Thursday, January 07, 2016

CAFC affirms PTAB in Redline v. Star and discusses the details of the submission of supplemental information in an IPR

The issues:

On appeal, Redline argues the PTAB erred in denying
its motion to submit supplemental information for three

First, Redline argues the regulatory history of
37 C.F.R. § 42.123 demonstrates the USPTO has already
incorporated its statutory mandate into the three tier
scheme of subsections (a) through (c) of that regulation
and, thus, the PTAB cannot “mix and match” these requirements
at its discretion.

Second, Redline argues the
plain language of § 42.123(a) precludes the imposition of
any additional criteria beyond the plain language of the

Finally, Redline argues the PTAB’s decision
was arbitrary and capricious because Petitioners in other
IPR proceedings were allowed to submit supplemental

The CAFC noted:

Congress’s enactment of the Leahy-Smith America
Invents Act (“AIA”), Pub. L. No. 112–29, § 6(a)–(c), 125
Stat. 284, 299–305 (2011) (codified in part at 35 U.S.C.
§§ 311–319) replaced inter partes reexamination with IPR
for requests filed on or after September 16, 2012. Compare
35 U.S.C. §§ 311–318 (2006), with 35 U.S.C. §§ 311–
319 (2012).2 The AIA authorized the USPTO to promulgate
regulations governing the administration of IPR


The PTAB found Redline’s IPR Petition did not rely
on an expert declaration in support of its position. J.A. 4
(PTAB Order–Conduct of the Proceeding); see also J.A.
1078–1142 (corrected petition to institute IPR). Rather,
Redline’s Motion for Supplemental Disclosure of New
Exhibits sought to introduce four new exhibits: (1) a sixtypage
declaration of Redline’s expert, Dr. Michael St.
Denis; (2) the resume of Dr. St. Denis; (3) U.S. Patent No.
3,250,723; and (4) U.S. Patent No. 3,432,439. J.A. 2. The
PTAB denied Redline’s Motion, noting Redline did not
make “any attempt to justify the submission of an expert
declaration after filing its petition and after a decision to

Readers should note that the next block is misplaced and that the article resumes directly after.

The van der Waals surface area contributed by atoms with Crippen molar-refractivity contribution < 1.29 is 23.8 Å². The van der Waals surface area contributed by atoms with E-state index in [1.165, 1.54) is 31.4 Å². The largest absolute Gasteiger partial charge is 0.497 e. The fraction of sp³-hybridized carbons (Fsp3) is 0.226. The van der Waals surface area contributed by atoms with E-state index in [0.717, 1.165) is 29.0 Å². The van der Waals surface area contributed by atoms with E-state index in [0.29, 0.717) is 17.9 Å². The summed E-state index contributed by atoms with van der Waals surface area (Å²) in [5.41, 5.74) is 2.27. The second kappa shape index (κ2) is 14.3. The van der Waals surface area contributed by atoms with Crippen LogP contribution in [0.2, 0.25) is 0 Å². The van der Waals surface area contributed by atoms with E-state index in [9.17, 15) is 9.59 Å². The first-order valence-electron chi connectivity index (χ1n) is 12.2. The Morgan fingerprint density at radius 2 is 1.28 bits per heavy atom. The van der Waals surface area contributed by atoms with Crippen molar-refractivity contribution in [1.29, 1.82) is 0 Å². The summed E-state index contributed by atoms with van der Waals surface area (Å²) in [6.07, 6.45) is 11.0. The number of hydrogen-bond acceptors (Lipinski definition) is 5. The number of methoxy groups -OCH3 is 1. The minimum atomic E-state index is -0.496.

institute has been made except to note that the move was
cost effective . . . .”3 J.A. 4. The PTAB also found that
Redline did not allege “any of the arguments or evidence
in the newly submitted declaration [was] information that
reasonably could not have been submitted with the Petition.”
J.A. 4. “The [PTAB] chose two of twelve grounds
proposed by Redline, thus Redline could have submitted
expert opinion testimony to support those grounds with
the petition itself.”

Of rules of statutory construction:

Redline’s arguments rely, in part, on rules of statutory
construction—e.g., (1) the exclusion of particular
language from one subsection of a statute that was included
in other subsections means “it is generally presumed
that Congress acts intentionally and purposefully
in the disparate inclusion or exclusion,” Keene Corp. v.
United States, 508 U.S. 200, 208 (1993) (internal quotation
marks and citation omitted); and (2) words that
appear in different statutes that are adopted during the
same legislative session creates a negative implication
that is “strongest when the portions of a statute treated
differently had already been joined together and were
being considered simultaneously when the language
raising the implication was inserted,” Lindh v. Murphy,
521 U.S. 320, 330 (1997) (citation omitted). The Supreme
Court has found that canons of statutory construction “are
not mandatory rules. They are guides that ‘need not be
conclusive.’” Chickasaw Nation v. United States, 534 U.S.
84, 94 (2001) (quoting Circuit City Stores, Inc. v. Adams,
532 U.S. 105, 115 (2001)). Rather these guides “are
designed to help judges determine the Legislature’s intent
as embodied in particular statutory language.” Id.
The PTAB’s interpretation of its governing regulations
is not plainly erroneous. Its interpretation of
§ 42.123(a) is consistent with the regulation’s plain language
and the USPTO’s intent in promulgating § 42.123.
The plain language of § 42.123(a) does not exclude the
application of other general governing regulations. The